KOCHI: Walking into Port Muziris immediately gives you a feel of Kerala and its colours. A one-of- its kind venture by Marriott’s independent boutique brand Tribute Portfolio, this hotel welcomes you with a unique blend of traditional and contemporary styles—from decor to the food served. Its ongoing Sunday brunches feature a variety of dishes from across India, refreshing salads and savouries and lip-smacking flavours from the traditional Malayali kitchen.
Shreya Gopinath, the person-in-charge, takes us to the warm-lit restaurant, Leela’s Kitchen, which is bustling with music, coming from a live two-piece acoustic band seated in a corner. The air is heavy with the fragrance thrusting out of the many pots at the kitchen table. We sit down to sip on a sweet-and-sour passion fruit ice tea that came with soaked dry lemon pieces and a bamboo straw.
“A fish curry made from scratch, with quality ingredients is always better than one made using instant powders. At Port Muziris, we grind our spices, to prepare an authentic mix of spices. This is what makes our food stand out,” says chef de cuisine Siju Krishnan. Hailing from Palakkad, he has an experience of 17 years, handling Travancore, Catholic and Malabar cuisine, all over India.
Chicken and fish satay kicked off this flavour journey for us on a juicy note. Next, came the slow-cooked quail, a speciality dish. Biting in, you can feel the marinated spices in every bite. The highlight of the starter section was the red snapper cooked in authentic Thai red curry.
Probably the best and worst part about a buffet is having too many options, especially when they’re all equally good. Having heard lots about their Malayali recipes, I try a plateful of rice accompanied by avial, neymeen thala curry, beef peralan, fried clams and a dish made of dry, deep fried yam called varaval. The thick flavour of pepper hits your palate as you take the first bite of the beef peralan. Then comes the crunch of sliced coconuts. The spicy clams cooked with a mix of Kerala spices go perfectly with the assembly, ensuring that I finish the rice in a jiffy.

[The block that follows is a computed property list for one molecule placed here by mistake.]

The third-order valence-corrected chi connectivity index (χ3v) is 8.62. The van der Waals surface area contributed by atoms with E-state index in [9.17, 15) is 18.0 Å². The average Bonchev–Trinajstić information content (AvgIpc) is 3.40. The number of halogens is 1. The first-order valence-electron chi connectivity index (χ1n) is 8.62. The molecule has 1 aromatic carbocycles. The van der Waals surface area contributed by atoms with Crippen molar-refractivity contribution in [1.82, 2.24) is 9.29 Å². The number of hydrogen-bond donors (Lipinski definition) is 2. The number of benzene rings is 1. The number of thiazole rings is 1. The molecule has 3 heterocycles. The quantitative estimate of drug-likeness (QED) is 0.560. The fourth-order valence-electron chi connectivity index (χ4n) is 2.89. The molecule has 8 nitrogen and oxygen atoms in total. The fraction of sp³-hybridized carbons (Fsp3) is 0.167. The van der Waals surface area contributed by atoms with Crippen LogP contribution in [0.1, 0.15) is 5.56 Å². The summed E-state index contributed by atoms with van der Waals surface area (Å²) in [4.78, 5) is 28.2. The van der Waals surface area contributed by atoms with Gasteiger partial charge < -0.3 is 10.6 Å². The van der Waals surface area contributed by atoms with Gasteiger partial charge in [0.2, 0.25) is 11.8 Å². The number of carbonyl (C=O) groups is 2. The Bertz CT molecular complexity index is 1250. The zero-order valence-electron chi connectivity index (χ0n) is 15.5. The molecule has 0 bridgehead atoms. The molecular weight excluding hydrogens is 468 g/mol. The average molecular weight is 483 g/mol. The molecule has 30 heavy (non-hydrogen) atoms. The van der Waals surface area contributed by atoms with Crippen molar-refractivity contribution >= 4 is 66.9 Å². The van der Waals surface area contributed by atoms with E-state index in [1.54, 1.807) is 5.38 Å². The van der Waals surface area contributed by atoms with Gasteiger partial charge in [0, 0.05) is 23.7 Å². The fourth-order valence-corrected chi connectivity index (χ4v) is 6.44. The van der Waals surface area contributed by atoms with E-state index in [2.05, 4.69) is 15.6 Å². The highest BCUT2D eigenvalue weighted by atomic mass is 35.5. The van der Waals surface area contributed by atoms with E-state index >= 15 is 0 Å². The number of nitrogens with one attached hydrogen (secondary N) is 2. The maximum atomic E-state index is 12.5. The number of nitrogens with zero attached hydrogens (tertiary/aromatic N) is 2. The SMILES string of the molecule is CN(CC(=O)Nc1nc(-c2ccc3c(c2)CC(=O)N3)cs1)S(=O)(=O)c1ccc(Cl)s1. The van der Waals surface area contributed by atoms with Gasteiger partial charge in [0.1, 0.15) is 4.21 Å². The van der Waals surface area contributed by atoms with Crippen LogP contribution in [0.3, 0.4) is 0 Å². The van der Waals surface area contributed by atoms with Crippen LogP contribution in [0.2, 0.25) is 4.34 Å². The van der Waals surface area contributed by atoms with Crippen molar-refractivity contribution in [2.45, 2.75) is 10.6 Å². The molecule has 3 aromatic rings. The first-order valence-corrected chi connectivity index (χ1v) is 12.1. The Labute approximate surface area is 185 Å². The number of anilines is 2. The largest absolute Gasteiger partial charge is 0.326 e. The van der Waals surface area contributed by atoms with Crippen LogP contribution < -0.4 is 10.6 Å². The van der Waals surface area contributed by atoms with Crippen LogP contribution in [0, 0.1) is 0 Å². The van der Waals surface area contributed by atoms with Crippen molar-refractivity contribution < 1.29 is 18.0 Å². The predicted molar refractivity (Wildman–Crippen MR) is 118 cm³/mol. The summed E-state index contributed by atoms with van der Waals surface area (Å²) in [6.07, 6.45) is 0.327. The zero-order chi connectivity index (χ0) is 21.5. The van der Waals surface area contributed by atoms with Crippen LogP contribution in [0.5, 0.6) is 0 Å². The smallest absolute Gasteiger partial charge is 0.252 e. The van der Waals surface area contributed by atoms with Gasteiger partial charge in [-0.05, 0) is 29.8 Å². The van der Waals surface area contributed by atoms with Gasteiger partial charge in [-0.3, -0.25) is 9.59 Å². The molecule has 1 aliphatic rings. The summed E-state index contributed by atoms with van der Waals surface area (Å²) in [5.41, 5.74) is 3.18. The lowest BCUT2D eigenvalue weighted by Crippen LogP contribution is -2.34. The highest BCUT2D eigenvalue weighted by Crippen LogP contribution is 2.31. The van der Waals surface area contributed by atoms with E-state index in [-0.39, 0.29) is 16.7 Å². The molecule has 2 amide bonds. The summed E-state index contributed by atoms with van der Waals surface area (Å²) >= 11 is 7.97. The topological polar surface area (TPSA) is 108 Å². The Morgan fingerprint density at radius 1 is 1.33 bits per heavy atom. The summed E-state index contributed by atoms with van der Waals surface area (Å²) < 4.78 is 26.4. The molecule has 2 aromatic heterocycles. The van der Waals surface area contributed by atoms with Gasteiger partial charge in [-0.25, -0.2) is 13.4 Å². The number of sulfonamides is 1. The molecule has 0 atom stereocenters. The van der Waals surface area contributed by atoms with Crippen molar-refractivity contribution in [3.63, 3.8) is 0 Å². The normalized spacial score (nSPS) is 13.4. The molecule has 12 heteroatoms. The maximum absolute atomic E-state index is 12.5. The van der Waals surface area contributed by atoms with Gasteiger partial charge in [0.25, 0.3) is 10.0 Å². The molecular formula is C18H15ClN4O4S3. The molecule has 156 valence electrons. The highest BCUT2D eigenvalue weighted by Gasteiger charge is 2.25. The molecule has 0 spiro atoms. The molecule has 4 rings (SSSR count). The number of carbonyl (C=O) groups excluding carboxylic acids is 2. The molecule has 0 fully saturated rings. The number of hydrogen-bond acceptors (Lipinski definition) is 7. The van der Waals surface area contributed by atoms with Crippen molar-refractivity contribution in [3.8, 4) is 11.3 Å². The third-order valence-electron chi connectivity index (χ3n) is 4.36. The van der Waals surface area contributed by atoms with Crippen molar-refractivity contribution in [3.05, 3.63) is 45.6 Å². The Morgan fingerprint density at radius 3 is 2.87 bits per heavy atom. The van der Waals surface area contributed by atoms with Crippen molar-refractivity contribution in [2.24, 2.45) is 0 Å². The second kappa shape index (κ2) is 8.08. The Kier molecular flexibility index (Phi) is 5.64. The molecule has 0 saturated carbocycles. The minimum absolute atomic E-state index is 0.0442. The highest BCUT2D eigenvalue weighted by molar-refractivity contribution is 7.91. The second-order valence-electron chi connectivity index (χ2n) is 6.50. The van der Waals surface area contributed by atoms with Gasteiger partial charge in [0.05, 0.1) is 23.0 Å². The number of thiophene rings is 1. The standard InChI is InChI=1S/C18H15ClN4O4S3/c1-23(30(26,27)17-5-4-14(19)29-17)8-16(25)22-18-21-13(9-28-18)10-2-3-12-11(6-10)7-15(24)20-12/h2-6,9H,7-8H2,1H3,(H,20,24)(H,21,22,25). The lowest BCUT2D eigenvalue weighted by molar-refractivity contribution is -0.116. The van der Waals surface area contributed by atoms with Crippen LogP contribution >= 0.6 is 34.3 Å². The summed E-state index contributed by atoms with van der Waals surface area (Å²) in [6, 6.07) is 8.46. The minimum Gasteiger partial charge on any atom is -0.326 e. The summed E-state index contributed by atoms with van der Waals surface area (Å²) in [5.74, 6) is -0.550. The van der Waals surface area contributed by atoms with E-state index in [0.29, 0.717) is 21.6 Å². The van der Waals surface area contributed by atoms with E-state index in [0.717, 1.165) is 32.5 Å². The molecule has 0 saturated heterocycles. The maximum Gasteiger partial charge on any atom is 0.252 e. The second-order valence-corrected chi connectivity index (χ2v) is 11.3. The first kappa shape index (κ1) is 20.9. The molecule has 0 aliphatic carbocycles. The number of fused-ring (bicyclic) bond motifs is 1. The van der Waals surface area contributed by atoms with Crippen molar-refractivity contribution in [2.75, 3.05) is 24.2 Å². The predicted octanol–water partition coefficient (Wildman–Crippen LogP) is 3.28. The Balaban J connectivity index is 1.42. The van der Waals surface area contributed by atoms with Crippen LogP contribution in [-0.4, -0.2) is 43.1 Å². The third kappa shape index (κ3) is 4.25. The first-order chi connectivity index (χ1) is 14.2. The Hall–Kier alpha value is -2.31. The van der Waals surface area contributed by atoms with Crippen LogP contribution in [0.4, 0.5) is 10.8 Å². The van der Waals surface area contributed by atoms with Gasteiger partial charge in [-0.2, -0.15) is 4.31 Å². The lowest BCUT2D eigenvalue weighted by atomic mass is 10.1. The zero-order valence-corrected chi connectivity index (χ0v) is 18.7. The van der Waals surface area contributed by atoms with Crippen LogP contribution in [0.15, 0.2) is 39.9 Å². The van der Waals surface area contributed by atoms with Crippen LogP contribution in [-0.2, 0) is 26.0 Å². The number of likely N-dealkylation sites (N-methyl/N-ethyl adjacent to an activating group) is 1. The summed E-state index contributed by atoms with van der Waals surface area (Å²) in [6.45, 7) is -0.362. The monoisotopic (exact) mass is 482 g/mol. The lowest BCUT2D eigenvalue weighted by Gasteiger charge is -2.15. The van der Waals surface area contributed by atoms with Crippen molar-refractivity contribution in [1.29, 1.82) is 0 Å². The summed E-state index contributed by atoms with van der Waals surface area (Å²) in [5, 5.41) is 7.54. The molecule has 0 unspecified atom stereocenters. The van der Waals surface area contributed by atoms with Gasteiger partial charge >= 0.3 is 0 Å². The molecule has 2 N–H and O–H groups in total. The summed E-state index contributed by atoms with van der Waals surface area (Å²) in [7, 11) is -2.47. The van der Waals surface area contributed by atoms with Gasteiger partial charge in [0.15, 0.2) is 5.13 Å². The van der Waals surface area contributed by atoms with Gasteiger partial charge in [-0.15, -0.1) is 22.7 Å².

We conclude the main course with the Chicken Thalasserey Dum Biryani in a copper pot, spitting aromatic steams. Cooked in coconut oil and ghee, the rich masala and well-cooked meat instantly pulls your focus into taking the next bite. “People praise Malabar biryani. But Thalassery and Kozhikode biryanis are entirely different. Thalassery mix is less spicy, and works more on the flavoured rice and meat. No sunflower or vegetable oil used,” he says, as we dig into the pile of biryani on our plates.
For dessert the moist tender coconut soufflé is a must try. Also available on the menu is north Indian lamb curry and a bunch of vegetarian options. The pool is open to those coming in for this versatile lunch, though all we wanted after the flavour burst was to crawl up for an afternoon nap.